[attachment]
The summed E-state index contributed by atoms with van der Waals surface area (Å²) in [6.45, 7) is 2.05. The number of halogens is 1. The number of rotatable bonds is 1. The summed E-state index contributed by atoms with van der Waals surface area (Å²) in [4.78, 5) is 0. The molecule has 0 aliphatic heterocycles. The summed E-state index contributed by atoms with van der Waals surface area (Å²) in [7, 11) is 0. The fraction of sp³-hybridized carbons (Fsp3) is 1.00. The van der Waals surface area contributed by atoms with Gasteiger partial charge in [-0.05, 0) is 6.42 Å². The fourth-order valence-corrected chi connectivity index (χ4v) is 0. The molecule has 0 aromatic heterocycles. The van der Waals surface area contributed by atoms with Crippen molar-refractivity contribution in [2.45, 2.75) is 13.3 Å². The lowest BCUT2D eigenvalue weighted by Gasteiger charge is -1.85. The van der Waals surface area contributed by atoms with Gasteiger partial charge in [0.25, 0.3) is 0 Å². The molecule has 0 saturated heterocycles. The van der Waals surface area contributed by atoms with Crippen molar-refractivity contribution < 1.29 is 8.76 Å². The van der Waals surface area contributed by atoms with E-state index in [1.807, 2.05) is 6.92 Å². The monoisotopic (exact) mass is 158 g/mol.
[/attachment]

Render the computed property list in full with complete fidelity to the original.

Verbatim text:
The summed E-state index contributed by atoms with van der Waals surface area (Å²) in [6.45, 7) is 2.05. The number of halogens is 1. The number of rotatable bonds is 1. The summed E-state index contributed by atoms with van der Waals surface area (Å²) in [4.78, 5) is 0. The molecule has 0 aliphatic heterocycles. The summed E-state index contributed by atoms with van der Waals surface area (Å²) in [7, 11) is 0. The fraction of sp³-hybridized carbons (Fsp3) is 1.00. The van der Waals surface area contributed by atoms with Gasteiger partial charge in [-0.05, 0) is 6.42 Å². The fourth-order valence-corrected chi connectivity index (χ4v) is 0. The molecule has 0 aromatic heterocycles. The van der Waals surface area contributed by atoms with Crippen molar-refractivity contribution in [2.45, 2.75) is 13.3 Å². The lowest BCUT2D eigenvalue weighted by Gasteiger charge is -1.85. The van der Waals surface area contributed by atoms with Gasteiger partial charge in [0.25, 0.3) is 0 Å². The molecule has 0 saturated heterocycles. The van der Waals surface area contributed by atoms with Crippen molar-refractivity contribution < 1.29 is 8.76 Å². The van der Waals surface area contributed by atoms with E-state index in [1.807, 2.05) is 6.92 Å². The monoisotopic (exact) mass is 158 g/mol.